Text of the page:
Two of the blogs I follow (Dividend Growth Investor and Dividend Mantra) recently announced that they bought shares of Target Corporation. I have a similar strategy to these other bloggers, so I thought I should check Target Corporation out too. Target Corporation has been having difficulty with its Canadian expansion plans and they recently announced higher than expected costs. They are also trying to recover from a data breach. Not surprisingly this has caused the share price to drop recently. In cases like these it can be an opportunity to buy quality companies at discounted prices. The trick is to identify if the share price drop is related to short term news, or because of a fundamental shift in the company or industry. I think in the long term Target Corporation will be able to rebound from these events, which is why I thought now would be a good time for a dividend stock analysis and to determine the price I’d be willing to buy at.
Target Corporation is a general merchandis
Sourced from Yahoo Finance
Target Corporation operates general merchandise stores in the United States. The company distributes its merchandise through a network of distribution centers, as well as third parties and direct shipping from vendors. Further, it provides general merchandise through its Website, Target.com; and branded proprietary Target Debit Card. As of January 17, 2014, the company had 1,921 stores, including 1,797 stores in the United States and 124 stores in Canada. Target Corporation was founded in 1902 and is headquartered in Minneapolis, Minnesota.
10 Year Stock Chart
Returns over the last decade have been OK, but not great. The 10 year annual average return is 4.2%. If we include the dividend payments over the past 10 fiscal years (Total dividends paid of $5.32) then the total average annual return would be 5.1% with the average return from dividends representing 0.9%.
Revenue and Earnings
I get the following growth rates based on the most recent fiscal period end January 1, 2013.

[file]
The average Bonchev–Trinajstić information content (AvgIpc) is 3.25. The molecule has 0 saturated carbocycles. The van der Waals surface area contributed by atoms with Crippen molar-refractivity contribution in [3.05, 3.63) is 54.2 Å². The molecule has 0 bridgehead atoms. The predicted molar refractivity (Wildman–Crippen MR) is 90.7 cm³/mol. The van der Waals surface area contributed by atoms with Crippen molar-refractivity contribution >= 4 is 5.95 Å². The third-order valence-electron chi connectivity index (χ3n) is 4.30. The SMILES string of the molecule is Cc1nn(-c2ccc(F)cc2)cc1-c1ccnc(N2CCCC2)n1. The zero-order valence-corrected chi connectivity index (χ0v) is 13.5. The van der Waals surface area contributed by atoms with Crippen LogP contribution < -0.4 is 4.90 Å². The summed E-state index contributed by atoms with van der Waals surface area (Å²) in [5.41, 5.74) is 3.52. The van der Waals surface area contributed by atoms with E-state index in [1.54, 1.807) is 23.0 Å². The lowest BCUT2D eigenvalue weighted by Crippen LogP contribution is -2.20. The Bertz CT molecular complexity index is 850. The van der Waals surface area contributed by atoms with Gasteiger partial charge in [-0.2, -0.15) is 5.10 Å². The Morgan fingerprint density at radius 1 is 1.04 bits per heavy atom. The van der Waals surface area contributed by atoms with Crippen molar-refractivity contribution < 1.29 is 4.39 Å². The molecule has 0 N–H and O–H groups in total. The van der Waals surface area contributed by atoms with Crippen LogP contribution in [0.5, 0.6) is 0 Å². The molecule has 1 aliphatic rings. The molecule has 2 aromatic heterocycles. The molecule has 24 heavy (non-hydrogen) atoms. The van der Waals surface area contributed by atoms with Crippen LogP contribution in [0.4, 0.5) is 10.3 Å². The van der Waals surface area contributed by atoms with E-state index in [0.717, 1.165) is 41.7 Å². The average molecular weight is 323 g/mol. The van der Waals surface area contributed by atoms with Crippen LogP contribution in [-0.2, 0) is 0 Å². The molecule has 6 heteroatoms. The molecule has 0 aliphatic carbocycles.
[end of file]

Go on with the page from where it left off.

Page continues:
On a per share basis the growth rates are above the 8% I like to see. Revenue and Net income are below 8%, but they are still decent. If you look at the chart below you can see that revenue has been going up on a fairly consistent basis, but net income is a bit more erratic.
Revenue and EPS share have been going up almost like clockwork. This is always nice to see. As of January 21, 2014, the average analyst EPS estimate is $3.60 for the January 31, 2014 year end. This is quite a bit lower than last year, so while this chart looks great, it won’t look as nice in a few months when the annual results are announced. Sometimes these blip years are good opportunity to buy quality companies at discounted prices. The trick is being able to identify if this is the start of a negative trend or a one-time blip on the radar.
Target Corporation is a dividend champion having increased their dividend for 46 consecutive years in a row. Their most recent increase was recorded in August 2013 when they increased the quarterly dividend by 19.4% from $0.3600 to $0.4300.
As a dividend growth investor I’m always happy when I see a dividend chart like the one above. The dividend growth rates have been great over the past decade with the increases usually averaging around 20%.
The stellar divided growth has come at the expense of a rising payout ratio. You can see from the table below that dividend growth has been about double that of EPS growth.
A dividend growth rate that is double EPS growth is not a sustainable long term trend. This is usually only achieved if the company has a low payout ratio, which Target Corporation does. Looking at the chart below you can see that Target Corporation doubled its payout ratio, from around 13% in 2004 to around 30% in 2013.
While Target Corporation’s payout ratio has been increasing, it is still at a reasonable level. I think dividend growth in the future will be more tied to earnings growth, but a payout ratio of around 30% still allows for some dividend growth beyond earnings growth.